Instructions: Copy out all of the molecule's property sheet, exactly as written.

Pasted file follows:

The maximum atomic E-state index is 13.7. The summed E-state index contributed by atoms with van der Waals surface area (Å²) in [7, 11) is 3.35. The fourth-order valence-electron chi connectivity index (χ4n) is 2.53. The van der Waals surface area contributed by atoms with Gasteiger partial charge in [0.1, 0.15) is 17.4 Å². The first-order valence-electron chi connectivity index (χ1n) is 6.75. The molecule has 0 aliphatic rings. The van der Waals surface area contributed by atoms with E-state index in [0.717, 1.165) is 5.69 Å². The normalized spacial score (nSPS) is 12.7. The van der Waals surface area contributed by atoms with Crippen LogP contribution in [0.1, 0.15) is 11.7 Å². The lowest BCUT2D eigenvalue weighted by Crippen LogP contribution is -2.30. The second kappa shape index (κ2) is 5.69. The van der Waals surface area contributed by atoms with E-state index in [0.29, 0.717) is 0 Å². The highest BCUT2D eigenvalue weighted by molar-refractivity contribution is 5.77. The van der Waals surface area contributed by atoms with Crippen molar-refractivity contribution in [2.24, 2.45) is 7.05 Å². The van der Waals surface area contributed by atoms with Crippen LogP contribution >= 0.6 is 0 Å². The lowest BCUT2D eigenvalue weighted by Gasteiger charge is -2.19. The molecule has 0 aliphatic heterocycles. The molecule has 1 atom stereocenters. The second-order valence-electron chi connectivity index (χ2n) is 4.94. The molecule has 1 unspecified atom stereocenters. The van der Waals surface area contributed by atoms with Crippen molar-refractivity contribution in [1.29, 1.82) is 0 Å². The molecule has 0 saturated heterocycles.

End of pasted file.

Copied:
The maximum atomic E-state index is 13.7. The summed E-state index contributed by atoms with van der Waals surface area (Å²) in [7, 11) is 3.35. The fourth-order valence-electron chi connectivity index (χ4n) is 2.53. The van der Waals surface area contributed by atoms with Gasteiger partial charge in [0.1, 0.15) is 17.4 Å². The first-order valence-electron chi connectivity index (χ1n) is 6.75. The molecule has 0 aliphatic rings. The van der Waals surface area contributed by atoms with E-state index in [0.717, 1.165) is 5.69 Å². The normalized spacial score (nSPS) is 12.7. The van der Waals surface area contributed by atoms with Crippen LogP contribution in [0.1, 0.15) is 11.7 Å². The lowest BCUT2D eigenvalue weighted by Crippen LogP contribution is -2.30. The second kappa shape index (κ2) is 5.69. The van der Waals surface area contributed by atoms with E-state index in [0.29, 0.717) is 0 Å². The highest BCUT2D eigenvalue weighted by molar-refractivity contribution is 5.77. The van der Waals surface area contributed by atoms with Crippen molar-refractivity contribution in [2.24, 2.45) is 7.05 Å². The van der Waals surface area contributed by atoms with Crippen LogP contribution >= 0.6 is 0 Å². The lowest BCUT2D eigenvalue weighted by Gasteiger charge is -2.19. The molecule has 0 aliphatic heterocycles. The molecule has 1 atom stereocenters. The second-order valence-electron chi connectivity index (χ2n) is 4.94. The molecule has 1 unspecified atom stereocenters. The van der Waals surface area contributed by atoms with Crippen molar-refractivity contribution in [1.29, 1.82) is 0 Å². The molecule has 0 saturated heterocycles.